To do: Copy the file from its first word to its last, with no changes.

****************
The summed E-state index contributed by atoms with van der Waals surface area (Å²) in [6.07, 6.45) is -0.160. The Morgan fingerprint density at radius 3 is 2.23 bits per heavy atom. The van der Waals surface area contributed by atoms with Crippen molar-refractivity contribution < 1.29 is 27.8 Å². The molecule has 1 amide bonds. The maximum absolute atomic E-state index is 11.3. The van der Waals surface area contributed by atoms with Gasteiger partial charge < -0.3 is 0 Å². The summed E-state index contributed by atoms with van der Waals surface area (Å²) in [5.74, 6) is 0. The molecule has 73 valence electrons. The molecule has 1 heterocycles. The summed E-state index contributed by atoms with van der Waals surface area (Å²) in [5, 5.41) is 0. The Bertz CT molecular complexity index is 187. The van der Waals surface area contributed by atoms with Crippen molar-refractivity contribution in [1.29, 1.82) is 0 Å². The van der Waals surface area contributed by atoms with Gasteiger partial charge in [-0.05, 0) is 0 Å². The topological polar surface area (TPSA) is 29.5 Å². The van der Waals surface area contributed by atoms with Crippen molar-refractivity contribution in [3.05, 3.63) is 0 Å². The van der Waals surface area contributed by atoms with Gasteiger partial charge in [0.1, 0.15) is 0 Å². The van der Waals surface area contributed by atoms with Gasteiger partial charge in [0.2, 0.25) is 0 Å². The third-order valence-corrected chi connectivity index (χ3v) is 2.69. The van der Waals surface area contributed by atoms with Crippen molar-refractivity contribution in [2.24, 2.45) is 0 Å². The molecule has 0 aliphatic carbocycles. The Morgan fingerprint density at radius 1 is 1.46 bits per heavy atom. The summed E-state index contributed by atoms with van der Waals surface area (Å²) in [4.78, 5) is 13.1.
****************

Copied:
The summed E-state index contributed by atoms with van der Waals surface area (Å²) in [6.07, 6.45) is -0.160. The Morgan fingerprint density at radius 3 is 2.23 bits per heavy atom. The van der Waals surface area contributed by atoms with Crippen molar-refractivity contribution < 1.29 is 27.8 Å². The molecule has 1 amide bonds. The maximum absolute atomic E-state index is 11.3. The van der Waals surface area contributed by atoms with Gasteiger partial charge < -0.3 is 0 Å². The summed E-state index contributed by atoms with van der Waals surface area (Å²) in [5.74, 6) is 0. The molecule has 73 valence electrons. The molecule has 1 heterocycles. The summed E-state index contributed by atoms with van der Waals surface area (Å²) in [5, 5.41) is 0. The Bertz CT molecular complexity index is 187. The van der Waals surface area contributed by atoms with Crippen molar-refractivity contribution in [1.29, 1.82) is 0 Å². The van der Waals surface area contributed by atoms with Gasteiger partial charge in [-0.05, 0) is 0 Å². The topological polar surface area (TPSA) is 29.5 Å². The van der Waals surface area contributed by atoms with Crippen molar-refractivity contribution in [3.05, 3.63) is 0 Å². The van der Waals surface area contributed by atoms with Gasteiger partial charge in [0.1, 0.15) is 0 Å². The van der Waals surface area contributed by atoms with Gasteiger partial charge in [0.2, 0.25) is 0 Å². The third-order valence-corrected chi connectivity index (χ3v) is 2.69. The van der Waals surface area contributed by atoms with Crippen molar-refractivity contribution in [2.24, 2.45) is 0 Å². The molecule has 0 aliphatic carbocycles. The Morgan fingerprint density at radius 1 is 1.46 bits per heavy atom. The summed E-state index contributed by atoms with van der Waals surface area (Å²) in [4.78, 5) is 13.1.